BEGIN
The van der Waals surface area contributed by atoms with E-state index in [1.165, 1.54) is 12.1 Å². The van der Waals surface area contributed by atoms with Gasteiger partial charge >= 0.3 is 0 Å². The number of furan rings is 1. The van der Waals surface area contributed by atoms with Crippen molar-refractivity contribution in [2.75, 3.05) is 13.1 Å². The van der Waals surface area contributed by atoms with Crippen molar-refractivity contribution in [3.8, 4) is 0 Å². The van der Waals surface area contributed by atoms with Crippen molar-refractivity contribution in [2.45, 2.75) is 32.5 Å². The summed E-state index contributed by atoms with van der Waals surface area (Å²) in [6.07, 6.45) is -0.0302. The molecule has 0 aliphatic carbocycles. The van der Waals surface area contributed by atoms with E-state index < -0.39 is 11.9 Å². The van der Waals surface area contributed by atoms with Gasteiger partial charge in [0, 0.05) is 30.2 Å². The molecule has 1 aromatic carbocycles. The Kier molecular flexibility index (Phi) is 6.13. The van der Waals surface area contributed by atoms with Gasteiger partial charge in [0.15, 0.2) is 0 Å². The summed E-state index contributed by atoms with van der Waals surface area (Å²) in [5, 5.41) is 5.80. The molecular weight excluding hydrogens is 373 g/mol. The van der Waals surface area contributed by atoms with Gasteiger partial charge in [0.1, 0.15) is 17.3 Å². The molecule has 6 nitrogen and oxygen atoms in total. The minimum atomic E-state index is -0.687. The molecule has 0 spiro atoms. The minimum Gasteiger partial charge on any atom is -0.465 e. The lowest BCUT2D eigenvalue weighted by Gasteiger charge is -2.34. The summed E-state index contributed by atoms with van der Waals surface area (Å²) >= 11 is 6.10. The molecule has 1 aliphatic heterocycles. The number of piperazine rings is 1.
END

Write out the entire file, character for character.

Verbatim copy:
The van der Waals surface area contributed by atoms with E-state index in [1.165, 1.54) is 12.1 Å². The van der Waals surface area contributed by atoms with Gasteiger partial charge >= 0.3 is 0 Å². The number of furan rings is 1. The van der Waals surface area contributed by atoms with Crippen molar-refractivity contribution in [2.75, 3.05) is 13.1 Å². The van der Waals surface area contributed by atoms with Crippen molar-refractivity contribution in [3.8, 4) is 0 Å². The van der Waals surface area contributed by atoms with Crippen molar-refractivity contribution in [2.45, 2.75) is 32.5 Å². The summed E-state index contributed by atoms with van der Waals surface area (Å²) in [6.07, 6.45) is -0.0302. The molecule has 0 aliphatic carbocycles. The van der Waals surface area contributed by atoms with E-state index < -0.39 is 11.9 Å². The van der Waals surface area contributed by atoms with Gasteiger partial charge in [0, 0.05) is 30.2 Å². The molecule has 1 aromatic carbocycles. The Kier molecular flexibility index (Phi) is 6.13. The van der Waals surface area contributed by atoms with Gasteiger partial charge in [0.15, 0.2) is 0 Å². The summed E-state index contributed by atoms with van der Waals surface area (Å²) in [5, 5.41) is 5.80. The molecular weight excluding hydrogens is 373 g/mol. The van der Waals surface area contributed by atoms with Gasteiger partial charge in [0.1, 0.15) is 17.3 Å². The molecule has 6 nitrogen and oxygen atoms in total. The minimum atomic E-state index is -0.687. The molecule has 0 spiro atoms. The minimum Gasteiger partial charge on any atom is -0.465 e. The lowest BCUT2D eigenvalue weighted by Gasteiger charge is -2.34. The summed E-state index contributed by atoms with van der Waals surface area (Å²) >= 11 is 6.10. The molecule has 1 aliphatic heterocycles. The number of piperazine rings is 1.